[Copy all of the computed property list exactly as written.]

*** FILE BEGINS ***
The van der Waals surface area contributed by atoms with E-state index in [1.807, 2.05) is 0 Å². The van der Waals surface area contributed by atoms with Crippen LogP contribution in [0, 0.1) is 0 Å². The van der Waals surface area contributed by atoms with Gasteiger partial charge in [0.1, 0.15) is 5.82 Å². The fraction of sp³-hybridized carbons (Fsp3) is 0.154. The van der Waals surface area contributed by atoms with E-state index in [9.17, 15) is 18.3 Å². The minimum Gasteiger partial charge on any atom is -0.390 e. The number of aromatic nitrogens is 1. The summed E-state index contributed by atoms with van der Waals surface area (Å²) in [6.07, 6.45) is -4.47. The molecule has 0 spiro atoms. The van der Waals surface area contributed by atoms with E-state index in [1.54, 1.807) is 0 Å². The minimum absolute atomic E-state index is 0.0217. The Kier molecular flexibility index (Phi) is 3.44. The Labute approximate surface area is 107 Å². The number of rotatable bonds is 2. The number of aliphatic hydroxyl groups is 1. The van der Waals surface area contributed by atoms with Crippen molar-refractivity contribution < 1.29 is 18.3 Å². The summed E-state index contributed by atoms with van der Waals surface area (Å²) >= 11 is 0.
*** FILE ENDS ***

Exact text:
The van der Waals surface area contributed by atoms with E-state index in [1.807, 2.05) is 0 Å². The van der Waals surface area contributed by atoms with Crippen LogP contribution in [0, 0.1) is 0 Å². The van der Waals surface area contributed by atoms with Gasteiger partial charge in [0.1, 0.15) is 5.82 Å². The fraction of sp³-hybridized carbons (Fsp3) is 0.154. The van der Waals surface area contributed by atoms with E-state index in [9.17, 15) is 18.3 Å². The minimum Gasteiger partial charge on any atom is -0.390 e. The number of aromatic nitrogens is 1. The summed E-state index contributed by atoms with van der Waals surface area (Å²) in [6.07, 6.45) is -4.47. The molecule has 0 spiro atoms. The van der Waals surface area contributed by atoms with E-state index in [1.54, 1.807) is 0 Å². The minimum absolute atomic E-state index is 0.0217. The Kier molecular flexibility index (Phi) is 3.44. The Labute approximate surface area is 107 Å². The number of rotatable bonds is 2. The number of aliphatic hydroxyl groups is 1. The van der Waals surface area contributed by atoms with Crippen molar-refractivity contribution < 1.29 is 18.3 Å². The summed E-state index contributed by atoms with van der Waals surface area (Å²) >= 11 is 0.